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Surveying STEM: Looking at low numbers of women in STEM careers

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Surveying STEM: Looking at low numbers of women in STEM careers

Hayley Koontz, 12

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In 1920, the 19th Amendment gave women the right to vote. In 1963, John F. Kennedy signed the Equal Pay Act into law, advancing the cause of equal pay for women. The 2016 presidential election marked the first time in U.S. history that a woman won the Democratic Party’s presidential nomination. Within the last century, great strides have been made towards gender equality. However, in fields involving science, technology, engineering, and math (STEM), women are underrepresented. According to the U.S. Department of Commerce report “Women in STEM: 2017 Update,” in 2015, 14% of engineers were female. In computer science and math, the number was 26%. Women made up 25% of STEM managers in the U.S. that year. Why are these numbers so low?

Some feel that the low percentages of women currently working in STEM-related professions discourage women from pursuing careers in these fields.

“I think the reason some of them go under-noticed is that not a majority of them (people in STEM fields) are women. They’re the minority. There hasn’t been a whole lot going into those fields, even here at the high school,” Eric Webb, 12, said.

Gloria Martinez, 11, takes notice of the discrepancy between numbers of male and female students in some higher level STEM classes at Circle.

“We only have three girls in our AP Chem class. I think we definitely need more, but it’s not a problem if that’s not what they want to do in life,” Gloria Martinez,11, said.

According to a report by the U.S. Department of Commerce, “Women in STEM: A Gender Gap to Innovation,” biases towards women in these fields may contribute to the disparity between the numbers of women and men working in these occupations.

“I feel like a lot of them don’t go into it for some reason. I feel like there’s some underlying, unspoken thing that they aren’t supposed to,” Webb said. “They work just as hard as men do. We could probably better bring out how they’re represented. Let (girls) know that they have a brain and if you like doing cool stuff in the fields of science, math, and tech, go do it.”

According to calculus teacher Julie Finneran, history may be a contributing factor.

“In the last couple hundred years, it’s only been in the last 50 that any field was open to women. I think that time goes on, we’re going to see more women that explore their desire to analyze things, to pick them apart and put them back together,” Finneran said. “I don’t see a big gender gap thing. I don’t see it as a negative, but I’m glad that we live in an atmosphere now where anyone can do anything. I would like to see anybody who loves mathematics move forward with it. I’ve got several women in my calculus class, really really smart women, and I hope they do something with it. Same as I have several really really smart men, and I hope that they do something with it too.”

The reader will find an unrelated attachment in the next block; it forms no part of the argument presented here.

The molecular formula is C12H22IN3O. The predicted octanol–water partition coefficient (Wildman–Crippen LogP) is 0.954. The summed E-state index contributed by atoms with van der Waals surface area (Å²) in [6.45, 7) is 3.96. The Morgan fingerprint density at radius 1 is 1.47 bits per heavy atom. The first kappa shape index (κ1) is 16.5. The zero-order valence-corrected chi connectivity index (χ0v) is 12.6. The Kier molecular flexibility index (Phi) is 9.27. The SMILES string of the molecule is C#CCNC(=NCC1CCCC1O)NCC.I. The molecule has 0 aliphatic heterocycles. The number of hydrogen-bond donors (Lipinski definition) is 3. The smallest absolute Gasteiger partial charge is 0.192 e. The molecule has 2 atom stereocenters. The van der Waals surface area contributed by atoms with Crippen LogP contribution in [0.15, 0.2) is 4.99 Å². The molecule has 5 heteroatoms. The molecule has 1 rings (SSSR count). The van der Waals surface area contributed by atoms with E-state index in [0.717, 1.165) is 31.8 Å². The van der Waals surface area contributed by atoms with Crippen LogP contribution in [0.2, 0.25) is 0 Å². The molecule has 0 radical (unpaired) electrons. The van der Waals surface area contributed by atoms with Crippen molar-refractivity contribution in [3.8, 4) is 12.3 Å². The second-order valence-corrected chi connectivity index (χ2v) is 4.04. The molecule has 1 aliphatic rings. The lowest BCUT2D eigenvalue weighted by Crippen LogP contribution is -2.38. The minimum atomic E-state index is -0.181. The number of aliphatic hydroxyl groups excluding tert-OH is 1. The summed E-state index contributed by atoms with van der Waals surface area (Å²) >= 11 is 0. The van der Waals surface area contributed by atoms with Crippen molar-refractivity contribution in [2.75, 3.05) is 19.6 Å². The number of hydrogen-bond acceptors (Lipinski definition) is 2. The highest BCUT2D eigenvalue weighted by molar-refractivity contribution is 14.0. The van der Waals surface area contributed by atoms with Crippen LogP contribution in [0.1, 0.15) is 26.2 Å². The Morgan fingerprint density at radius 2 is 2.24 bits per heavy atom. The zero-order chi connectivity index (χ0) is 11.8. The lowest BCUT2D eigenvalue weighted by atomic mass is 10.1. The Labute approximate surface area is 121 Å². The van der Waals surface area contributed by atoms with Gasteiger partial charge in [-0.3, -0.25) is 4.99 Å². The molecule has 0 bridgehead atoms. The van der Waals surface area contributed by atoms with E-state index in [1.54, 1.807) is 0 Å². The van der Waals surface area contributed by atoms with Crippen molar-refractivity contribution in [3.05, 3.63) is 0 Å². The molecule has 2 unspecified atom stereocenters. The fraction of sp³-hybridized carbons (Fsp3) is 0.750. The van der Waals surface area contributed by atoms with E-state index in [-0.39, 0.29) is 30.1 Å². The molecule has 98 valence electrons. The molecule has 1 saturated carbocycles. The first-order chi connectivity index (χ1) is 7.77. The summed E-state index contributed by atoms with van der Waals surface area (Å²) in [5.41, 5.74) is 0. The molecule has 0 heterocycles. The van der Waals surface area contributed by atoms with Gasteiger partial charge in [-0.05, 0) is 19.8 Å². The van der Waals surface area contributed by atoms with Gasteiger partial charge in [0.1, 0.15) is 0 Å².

Martinez feels that taking STEM classes benefits her overall understanding of how the outside world works.

“When I take a science class, it kind of helps me to understand things in general, and I like to be able to look at something and say, ‘oh, I know why it’s doing that’,” Martinez said.

The report “Women in STEM: A Gender Gap to Innovation” stated in its conclusion that the low numbers of females in these fields could be caused by several factors, including a lack of role models in STEM fields for women and the difficulty of working in STEM occupations while caring for a family. According to the report, “The findings provide definitive evidence of a need to encourage and support women in STEM with a goal of gender parity. Given the high-quality, well-paying jobs in the fields of science, technology, engineering, and math, there is a great opportunity for growth in STEM in support of American competitiveness, innovation, and jobs of the future.”

Finneran is optimistic about the future of Circle students in STEM fields and feels that there are opportunities for anyone hoping to pursue a STEM degree.

“We’ve got a lot of great students here at Circle, and we’ve got a lot of great teachers here. The educational system already is (encouraging women to pursue STEM fields). There are all kinds of grants out there for women and programs out there for women; it’s just finding them and taking the time to do the research,” Finneran said. “Women and men can look for whatever options are available, and I think otherwise we’re doing it. We’re trying to encourage everybody, at least in this school we are.”

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Surveying STEM: Looking at low numbers of women in STEM careers